Mysterious 'repeater' fast radio burst detected from faraway galaxy

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Scientists have discovered mysterious repeating radio bursts coming from space for the first time since 2007. Harvard University Professor Abraham Loeb past year said FRBs could originate from planet-sized transmitters that are used to propel giant spaceships by bouncing radio waves off their huge reflective sheets.

The repeating FRB detected this past summer by CHIME is only the second one of its kind ever recorded, following one that was detected in 2012. A newly published study reveals that scientists have detected a second source of these repeat fast radio bursts, as well as multiple FRBs from different locations. The new signal is known as FRB 180814.J0422+73.

This sudden influx of tantalising clues has made astrophysicists nearly giddy.

The blasts were discovered by the Canadian Hydrogen Intensity Mapping Experiment in British Columbia.

CHIME has been fully operational since September.

"Until now, there was only one known repeating FRB", said a Chime astrophysicist, Dr Ingrid Stairs, from the University of British Columbia. "But I think we're reaching the peak of that mountain".

But, from whatever little data exists, most scientists do not believe that FRBs are attempts by aliens to contact us.

The first repeated burst was discovered by the Arecibo radio telescope in Puerto Rico in 2015.

"This is good news for radio telescopes that are sensitive at lower radio frequencies", she said. They're milliseconds in length and are typically thought to come from powerful space shit like black holes or super-dense neutron stars, but some researchers reckon they could even be evidence of advanced alien civilisations. Some scientists suspect that these radio waves originate from black hole activity or solar flares that travel from billions of light-years away.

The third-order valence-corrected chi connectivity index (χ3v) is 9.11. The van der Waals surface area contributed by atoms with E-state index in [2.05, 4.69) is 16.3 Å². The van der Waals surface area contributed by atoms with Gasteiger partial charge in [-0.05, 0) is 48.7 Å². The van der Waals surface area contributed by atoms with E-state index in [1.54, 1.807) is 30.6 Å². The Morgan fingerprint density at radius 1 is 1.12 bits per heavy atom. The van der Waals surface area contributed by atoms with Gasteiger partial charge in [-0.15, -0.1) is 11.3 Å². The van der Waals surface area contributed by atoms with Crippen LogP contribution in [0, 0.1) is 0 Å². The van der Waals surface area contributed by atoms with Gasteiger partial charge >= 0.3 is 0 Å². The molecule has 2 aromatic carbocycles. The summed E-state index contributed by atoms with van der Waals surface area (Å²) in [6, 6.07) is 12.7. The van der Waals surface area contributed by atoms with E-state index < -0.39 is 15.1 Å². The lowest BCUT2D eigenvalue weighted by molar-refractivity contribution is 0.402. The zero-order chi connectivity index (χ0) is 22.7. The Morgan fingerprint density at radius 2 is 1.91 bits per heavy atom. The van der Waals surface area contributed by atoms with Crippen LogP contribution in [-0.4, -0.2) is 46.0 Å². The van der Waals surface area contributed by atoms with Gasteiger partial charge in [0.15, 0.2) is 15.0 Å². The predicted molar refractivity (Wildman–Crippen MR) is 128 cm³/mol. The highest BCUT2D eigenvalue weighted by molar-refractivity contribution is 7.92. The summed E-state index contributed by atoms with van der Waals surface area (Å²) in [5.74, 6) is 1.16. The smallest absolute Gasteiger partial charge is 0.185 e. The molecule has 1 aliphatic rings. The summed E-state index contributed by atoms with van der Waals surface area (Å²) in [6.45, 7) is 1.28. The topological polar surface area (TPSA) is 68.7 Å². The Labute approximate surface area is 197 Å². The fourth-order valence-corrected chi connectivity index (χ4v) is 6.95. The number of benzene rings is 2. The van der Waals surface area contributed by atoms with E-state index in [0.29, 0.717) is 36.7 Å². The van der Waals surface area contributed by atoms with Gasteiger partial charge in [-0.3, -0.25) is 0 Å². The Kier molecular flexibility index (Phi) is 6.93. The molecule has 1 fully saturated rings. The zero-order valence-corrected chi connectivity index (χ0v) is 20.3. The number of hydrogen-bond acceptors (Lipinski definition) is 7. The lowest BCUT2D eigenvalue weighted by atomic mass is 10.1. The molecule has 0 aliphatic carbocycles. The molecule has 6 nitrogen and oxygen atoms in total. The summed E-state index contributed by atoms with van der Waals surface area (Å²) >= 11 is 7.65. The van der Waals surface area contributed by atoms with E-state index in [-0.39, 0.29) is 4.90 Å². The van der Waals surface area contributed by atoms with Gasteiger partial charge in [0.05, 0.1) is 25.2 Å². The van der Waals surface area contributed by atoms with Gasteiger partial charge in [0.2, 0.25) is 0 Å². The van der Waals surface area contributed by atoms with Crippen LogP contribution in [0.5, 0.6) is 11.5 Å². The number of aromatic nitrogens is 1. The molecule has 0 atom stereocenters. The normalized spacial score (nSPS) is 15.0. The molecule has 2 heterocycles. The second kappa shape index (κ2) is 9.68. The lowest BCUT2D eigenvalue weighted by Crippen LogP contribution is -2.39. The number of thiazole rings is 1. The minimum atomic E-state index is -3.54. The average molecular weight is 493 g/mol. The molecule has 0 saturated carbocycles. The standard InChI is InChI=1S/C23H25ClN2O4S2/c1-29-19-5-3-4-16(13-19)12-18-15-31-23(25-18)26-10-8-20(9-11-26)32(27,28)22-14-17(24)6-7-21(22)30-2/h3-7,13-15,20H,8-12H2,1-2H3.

The paper noted that this dedispersion transform, in which signals are converted from time and frequency, into time and dispersion measure, to allow "efficient detection of dispersed impulse signals". "But we have to be careful".

"Whatever the source of these radio waves is, it is interesting to see how wide a range of frequencies it can produce", said Arun Naidu of McGill University, who was also part of the team of researchers who studied the signals.

"The CHIME frequency band sits in this gap where we didn't know anything about, so that's fantastic", Tendulkar said. Experts speculate one of these could be the source of FRBs. Whatever they are, CHIME's initial detections suggest that the $13 million radio telescope will be a powerful tool for tracking down more of the bursts.

"When these bursts happen once only, it's really hard to figure out what created them", Cherry Ng, with the University of Toronto, told The Verge. To search for FRBs, the telescope will continuously scan the sky for 24 hours a day, seven days a week. The signals travel billions of light-years through the cosmos but only last a fraction of a second, making them hard to study. While interesting, these new observations, he said, can not tell us about the nature of these sources-at least not yet.

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